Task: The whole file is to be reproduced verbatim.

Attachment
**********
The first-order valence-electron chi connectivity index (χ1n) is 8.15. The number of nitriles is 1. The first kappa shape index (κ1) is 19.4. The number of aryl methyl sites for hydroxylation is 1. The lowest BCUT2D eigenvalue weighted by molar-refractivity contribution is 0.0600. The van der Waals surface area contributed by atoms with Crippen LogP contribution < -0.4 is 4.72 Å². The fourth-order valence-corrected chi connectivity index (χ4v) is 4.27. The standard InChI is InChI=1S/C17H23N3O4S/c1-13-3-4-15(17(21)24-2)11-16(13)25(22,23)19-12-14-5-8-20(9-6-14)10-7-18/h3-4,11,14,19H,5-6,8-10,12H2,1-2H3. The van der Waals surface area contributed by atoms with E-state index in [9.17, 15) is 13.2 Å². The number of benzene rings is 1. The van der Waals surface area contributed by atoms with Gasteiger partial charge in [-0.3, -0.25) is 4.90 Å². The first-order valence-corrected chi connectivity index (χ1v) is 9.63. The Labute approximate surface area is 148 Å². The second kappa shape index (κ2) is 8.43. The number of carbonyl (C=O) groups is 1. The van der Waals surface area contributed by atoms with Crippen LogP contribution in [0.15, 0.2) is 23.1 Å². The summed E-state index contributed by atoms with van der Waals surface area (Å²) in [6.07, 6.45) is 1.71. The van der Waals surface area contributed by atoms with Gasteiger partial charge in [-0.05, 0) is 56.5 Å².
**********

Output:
The first-order valence-electron chi connectivity index (χ1n) is 8.15. The number of nitriles is 1. The first kappa shape index (κ1) is 19.4. The number of aryl methyl sites for hydroxylation is 1. The lowest BCUT2D eigenvalue weighted by molar-refractivity contribution is 0.0600. The van der Waals surface area contributed by atoms with Crippen LogP contribution < -0.4 is 4.72 Å². The fourth-order valence-corrected chi connectivity index (χ4v) is 4.27. The standard InChI is InChI=1S/C17H23N3O4S/c1-13-3-4-15(17(21)24-2)11-16(13)25(22,23)19-12-14-5-8-20(9-6-14)10-7-18/h3-4,11,14,19H,5-6,8-10,12H2,1-2H3. The van der Waals surface area contributed by atoms with E-state index in [9.17, 15) is 13.2 Å². The number of benzene rings is 1. The van der Waals surface area contributed by atoms with Gasteiger partial charge in [-0.3, -0.25) is 4.90 Å². The first-order valence-corrected chi connectivity index (χ1v) is 9.63. The Labute approximate surface area is 148 Å². The second kappa shape index (κ2) is 8.43. The number of carbonyl (C=O) groups is 1. The van der Waals surface area contributed by atoms with Crippen LogP contribution in [0.15, 0.2) is 23.1 Å². The summed E-state index contributed by atoms with van der Waals surface area (Å²) in [6.07, 6.45) is 1.71. The van der Waals surface area contributed by atoms with Gasteiger partial charge in [-0.05, 0) is 56.5 Å².